2 scoops of hazelnut gelato in a sundae glass


Hazelnut is the introvert of gelatos. Too often it’s thought of as merely chocolate’s partner in Gianduja, Bacio, and Nutella. We forget that hazelnut has its own gelato identity. And it’s glorious.

Many home recipes call for infusing the dairy by soaking the hazelnuts for 30minutes to 3 hours. I found the results to be unreliable. At best there was a mild hazelnut flavor.

To get that intense nut flavor found in artisanal gelaterias, I turned to the tried and true method I use for Pistachio and Peanut Butter gelato. The trick is to emulsify nut paste with a hot liquid sugar before adding it to the base. It sounds advanced, but really all this means is heating up sugar and water until it’s boiling then pouring it into a running mixer with the nut paste.


I believe it’s easier to find good hazelnut paste than good hazelnuts (too often they are flavorless or rancid from sitting on the shelf for too long) No need to spend a fortune. Hazelnut paste from the Piemonte region is the gold standard but I find that less expensive varieties can be amazing as well. The one sacrosanct rule is that it must be 100% hazelnuts – no other ingredients. Any additional sugars or fillers will affect the texture and freezing point of the gelato.



You can make pro-quality Rich Hazelnut Gelato at home.  For real.  No fancy culinary tricks.  All it takes are the right ingredients plus a bit of effort.   You’ll be rewarded with a gelato that has the magically smooth texture and intense flavor found in Italian gelaterias. 

  • Author: MJ



  •   70g water
  •   43g sugar 
  •   37g organic corn syrup
  • 100g 100% hazelnut paste*


  • 627g whole milk
  • 125g cream 
  • 159g sugar
  •   49g non-fat milk powder
  •     6g tapioca starch
  •   34g organic corn syrup
  • salt to taste



Make sure the hazelnut paste is very thoroughly blended (no separation of oil & solids) BEFORE measuring.  Put 100g hazelnut paste into the bowl of a mixer fitted with the whisk attachment. 

Combine the remaining ingredients in a small saucepan.  Bring to a boil over medium-high heat.  Stir occasionally.  As soon as the mixture reaches a boil (or 212 degrees on a candy thermometer)  immediately start the mixer on low and slowly pour the hot liquid in.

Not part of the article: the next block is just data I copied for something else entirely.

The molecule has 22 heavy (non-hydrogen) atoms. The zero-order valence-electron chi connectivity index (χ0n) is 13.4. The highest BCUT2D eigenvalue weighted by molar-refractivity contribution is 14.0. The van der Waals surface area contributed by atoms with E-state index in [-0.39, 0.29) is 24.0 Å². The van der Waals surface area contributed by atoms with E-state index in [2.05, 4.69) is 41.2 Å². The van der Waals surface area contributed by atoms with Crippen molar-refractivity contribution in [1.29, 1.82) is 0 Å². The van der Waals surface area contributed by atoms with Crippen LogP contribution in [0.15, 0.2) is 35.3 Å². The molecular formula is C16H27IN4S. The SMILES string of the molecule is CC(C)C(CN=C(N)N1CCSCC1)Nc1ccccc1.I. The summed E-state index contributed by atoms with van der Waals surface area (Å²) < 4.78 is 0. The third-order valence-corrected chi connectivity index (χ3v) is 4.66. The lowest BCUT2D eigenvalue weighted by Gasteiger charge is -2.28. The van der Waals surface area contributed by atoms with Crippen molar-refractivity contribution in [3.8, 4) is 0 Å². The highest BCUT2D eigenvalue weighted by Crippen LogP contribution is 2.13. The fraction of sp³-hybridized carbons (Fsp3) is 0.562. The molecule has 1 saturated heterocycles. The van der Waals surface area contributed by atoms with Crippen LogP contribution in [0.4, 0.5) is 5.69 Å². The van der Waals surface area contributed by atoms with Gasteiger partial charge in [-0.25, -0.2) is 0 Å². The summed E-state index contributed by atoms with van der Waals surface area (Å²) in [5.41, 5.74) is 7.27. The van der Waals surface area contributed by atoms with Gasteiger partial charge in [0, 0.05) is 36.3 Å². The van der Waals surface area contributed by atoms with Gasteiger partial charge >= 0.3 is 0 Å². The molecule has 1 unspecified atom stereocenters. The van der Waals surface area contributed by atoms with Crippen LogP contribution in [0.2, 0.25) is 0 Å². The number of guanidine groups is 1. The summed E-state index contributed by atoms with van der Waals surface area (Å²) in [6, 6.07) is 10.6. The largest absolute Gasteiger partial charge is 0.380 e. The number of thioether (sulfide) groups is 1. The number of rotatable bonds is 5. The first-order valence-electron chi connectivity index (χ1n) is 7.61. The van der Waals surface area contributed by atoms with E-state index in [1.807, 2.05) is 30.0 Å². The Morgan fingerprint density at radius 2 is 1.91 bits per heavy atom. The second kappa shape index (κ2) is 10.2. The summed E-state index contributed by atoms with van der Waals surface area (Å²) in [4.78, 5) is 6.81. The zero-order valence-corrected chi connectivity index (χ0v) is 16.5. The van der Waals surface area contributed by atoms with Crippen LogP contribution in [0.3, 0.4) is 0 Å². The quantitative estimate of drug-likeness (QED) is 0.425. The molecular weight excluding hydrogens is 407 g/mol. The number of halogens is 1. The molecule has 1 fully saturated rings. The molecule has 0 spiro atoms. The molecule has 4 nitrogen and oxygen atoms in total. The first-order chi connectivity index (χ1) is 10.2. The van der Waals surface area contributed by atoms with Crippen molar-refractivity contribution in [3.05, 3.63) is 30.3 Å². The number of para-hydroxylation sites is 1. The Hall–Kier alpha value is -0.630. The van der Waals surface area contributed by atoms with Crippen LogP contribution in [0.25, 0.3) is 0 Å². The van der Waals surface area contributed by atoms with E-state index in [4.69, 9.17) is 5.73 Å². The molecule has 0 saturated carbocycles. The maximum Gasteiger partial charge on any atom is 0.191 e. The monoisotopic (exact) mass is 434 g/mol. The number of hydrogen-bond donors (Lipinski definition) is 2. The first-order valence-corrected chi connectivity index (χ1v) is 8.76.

Stay on low for 30 seconds then mix on high until the hazelnut cream is thick and completely cool (when you touch the sides of the bowl it should be close to room temperature)  Cover and refrigerate. 


Combine sugar, non-fat milk powder, and tapioca starch. Mix the milk and cream in a large bowl.  Whisk in the dry ingredients until there are no lumps. Thoroughly incorporate the corn syrup, being sure to scrape all of it into the bowl.  


Place the mixture in a medium saucepan over medium-high heat. Cook for 8-10 minutes. Heat until bubbles start forming around the edges but do not let it come to a full rolling boil.  Keep stirring the mixture while it cooks.  In the last few minutes mix a bit faster as the mixture begins to thicken. 

Once it’s thick enough to coat the back of a wooden spoon, pour it through a fine-mesh strainer into a clean bowl.

Place a piece of plastic wrap on the surface of the gelato to prevent a skin from forming. Put the bowl of hot gelato into an ice bath.


After the gelato has cooled, remove from the ice bath and refrigerate for 4-12 hours.


Mix hazelnut cream, salt, and gelato together with an immersion blender (or regular blender) until completely incorporated. Process the gelato in an ice-cream maker according to the manufacturer’s instructions. 

When it reaches the consistency of soft-serve ice cream (about 20-30 minutes on most machines) Scoop into a container, place a piece of plastic wrap or parchment paper on the surface and freeze until firm (4 hours minimum)


  • 100% hazelnut paste – make sure the only ingredients are hazelnut and perhaps hazelnut oil
  • I like about ½ to 1 tsp of salt to bring out the nut flavor – if in doubt start with ¼ tsp and add a little until you’re satisfied

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